This week, St. Louis began to feel colder; trees danced back and forth in the wind, the leaves began falling and flying in chill. The life of a leaf is simple and short, but it is enough for the leaf to test interesting flavor of life. The leave was germinated in spring; grew in summer and falls when autumn comes. A leaf has a short life, but it is enough to cover the earth with its shadow. It helps tree to provide flower’s scent for wind to deliver in universe.  It bears fruits for human and creatures to use.  It also takes away carbon and provides oxygen for the universe and all creation. The leaf does not stop providing, because after death it still gives its last breath to this world by powerful colors of yellow, red and brown, which made this earth seem  bright before the cold winter comes. When the leaf comes back to the mother earth, it uses the last relic of its life to provide this earth nutrition for future life.  Whether earth is healthy or not depends much on the life of the leaf.
            Seeing falling leaves, I think about human life.  Our life is similar to the life of leaf.  An Asian metaphor expresses human life as fast as the shadow of a running horse, which crosses outside a window. Our life is like a leaf, which is small and fragile but brings life for the world and beauty for the universe. The life of a leaf teaches us about our own life.  It starts by providing us with shelter and shade, then it gives autumn beauty and finally in its death it gives nourishment. Reflect on our life, what shelter and shade do we provide?  Are our older years colorful and beautiful?  Will our death provide encouragement and inspiration to others?
            In my journey of life, I have met many good people who bring the nutrition, life and beauty into the flowing river of life. In my view, they are the love and kiss of heaven and earth. They live four times. They were born from universe to their mother’s womb. They leave their mother’s womb to be born into the world. They worked or are working to make people in this world love, and then they leave or will leave this world to be born into heaven. Their life is in the circle of the life of heaven and earth. They are children of God, who live and act with consciousness and love. Their life is flying with smiles and kindness. Their bright shines not only when they still alive but even after they die.  Are you those people? Yes, if you live above things. I wish you a happy life. And please don’t forget to pray for those who are alive and the kind who have died.

Friday, October 31, 2014

Happy Halloween!

Non "stop" fun at the Inter Community Novitiate (ICN) Halloween Party

"Carving" out a good time at ICN!

Happy Halloween from your CDN novices!

Tuesday, October 21, 2014

Corners of Encounter

I was perched on a hay bale behind a tractor when I saw it: the tree with the lights in it.  It had only a few leaves and it was rather small, especially compared to its more impressive counterparts scattered throughout the 650-acre cattle farm.  It sat atop a ridge, illuminated from one side by the setting sun, and something about the angle made its few leaves glimmer like a string of Christmas lights.  It glowed.  My eyes glanced past it, not registering its brilliance right away, and by the time I looked back, the effect was gone.  A fleeting moment of beauty, a flash of God, something ordinary suddenly revealed as sacred.

The farm at St. Catharine, KY, where I saw my tree.  
It's run by the Dominican Sisters of Peace.

I borrowed the phrase “the tree with the lights in it” from Annie Dillard, who uses it to describe a mystical encounter she had: 
“One day I was walking along Tinker Creek thinking of nothing at all and I saw the tree with lights in it.  I saw the backyard cedar where the mourning doves roost charged and transfigured, each cell buzzing with flame.  I stood on the grass with the lights in it, grass that was wholly fire, utterly focussed and utterly dreamed.  It was less like seeing than like being for the first time seen, knocked breathless by a powerful glance.  The lights of the fire abated, but I’m still spending the power.” (Pilgrim at Tinker Creek)

Aren’t our lives like that?  We move through our days, and every once in a while something comes along and knocks us off our feet.  A loved one reveals a flash of the Divine through a small gesture of love.  A strain of birdsong swells our hearts almost to bursting.  Let's not overlook these moments!  They are moments of clarity, mystical moments, encounters in which we glimpse the love with which God gazes upon us.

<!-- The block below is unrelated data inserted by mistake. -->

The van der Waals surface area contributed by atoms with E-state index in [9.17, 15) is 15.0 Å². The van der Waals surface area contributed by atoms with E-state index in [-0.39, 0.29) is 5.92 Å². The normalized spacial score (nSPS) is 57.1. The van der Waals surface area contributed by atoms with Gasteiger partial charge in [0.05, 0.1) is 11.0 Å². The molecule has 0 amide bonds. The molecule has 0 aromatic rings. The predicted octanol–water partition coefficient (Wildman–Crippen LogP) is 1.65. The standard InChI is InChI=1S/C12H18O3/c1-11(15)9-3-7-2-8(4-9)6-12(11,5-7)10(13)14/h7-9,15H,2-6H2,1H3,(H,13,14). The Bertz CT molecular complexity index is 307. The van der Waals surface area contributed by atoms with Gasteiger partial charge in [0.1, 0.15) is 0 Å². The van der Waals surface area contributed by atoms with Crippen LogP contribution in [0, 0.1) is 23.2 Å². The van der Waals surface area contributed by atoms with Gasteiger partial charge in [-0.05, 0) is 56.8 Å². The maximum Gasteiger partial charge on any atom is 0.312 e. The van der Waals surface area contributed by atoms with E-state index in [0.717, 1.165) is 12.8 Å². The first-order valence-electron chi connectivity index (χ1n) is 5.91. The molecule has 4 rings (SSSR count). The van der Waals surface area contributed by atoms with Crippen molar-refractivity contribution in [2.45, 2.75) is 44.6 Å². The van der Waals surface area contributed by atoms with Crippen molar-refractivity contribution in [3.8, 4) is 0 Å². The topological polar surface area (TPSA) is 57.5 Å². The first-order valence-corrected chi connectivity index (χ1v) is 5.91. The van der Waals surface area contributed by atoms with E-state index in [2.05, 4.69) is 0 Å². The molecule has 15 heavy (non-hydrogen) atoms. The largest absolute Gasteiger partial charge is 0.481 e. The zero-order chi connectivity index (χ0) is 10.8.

The grave of Thomas (Fr. Louis) Merton
The other novices and I have been taking a lecture series on mysticism, which Evelyn Underhill describes as “the art of union with reality.”  (Think about that for a while… WOW!)  Two weeks ago we learned about Thomas Merton, beloved Trappist monk, mystic, and prolific writer.  He saw his own “tree with the lights in it” one day in Louisville, KY, at the corner of Fourth and Walnut.  At that busy corner, after seventeen years of living under the illusion that his monastic life was somehow separate from the rest of the world, he became:
“overwhelmed with the realization that I loved all these people, that they were mine and I theirs… even though we were total strangers.  It was like waking from a dream of separateness.” (Conjectures of a Guilty Bystander) 

This weekend we visited the abbey where he spent most of his adult life and is now buried, and we also went to the corner of Fourth and Walnut.  It is an unremarkable place, a plain street corner with a urine-stained bicycle rack and a bronze plaque marking the spot.  It doesn't seem like a place where someone would have a mystical experience, but I guess God often looks a lot like ordinary life.  Maybe that's the key to mysticism.

Annie Dillard has some wisdom to share on this subject, too:
“They went… in search of the Divine, and they found it the only way it can be found, here and there- around the edges, tucked into the corners of the days.” (Teaching a Stone to Talk)

And so, it is in the unexpected and ordinary corners of our lives that we encounter God.  Thomas Merton found his at the corner of Fourth and Walnut.  Annie Dillard found hers at Tinker Creek.  In addition to the tree at the farm, the past few months have brought me a few “corners” of my own: 
  • Holding hands with a sister who can no longer talk due to a massive stroke, whose sparkling eyes and unassuming smile say more than words could.  
  • Stopping in my tracks under a brilliant yellow tree during a jog in the park.  
  • Lingering around the table after dinner with my community, laughing and talking about nothing in particular.  
  • Getting lost in the rhythms and harmonies of the gospel choir at the church I attend each Sunday.  
  • Learning about mystics Julian of Norwich and Hildegard of Bingen, women who lived centuries ago and continue to reveal Divine truths to us.
  • Sitting in the intimate quiet of contemplation with my sisters each morning.
I’m grateful for these corners of encounter, these trees with the lights in them.  I pray that their power continues to transform me long after the lights fade.

Eucharistic chapel at the Benedictine monastery in Ferdinand, IN.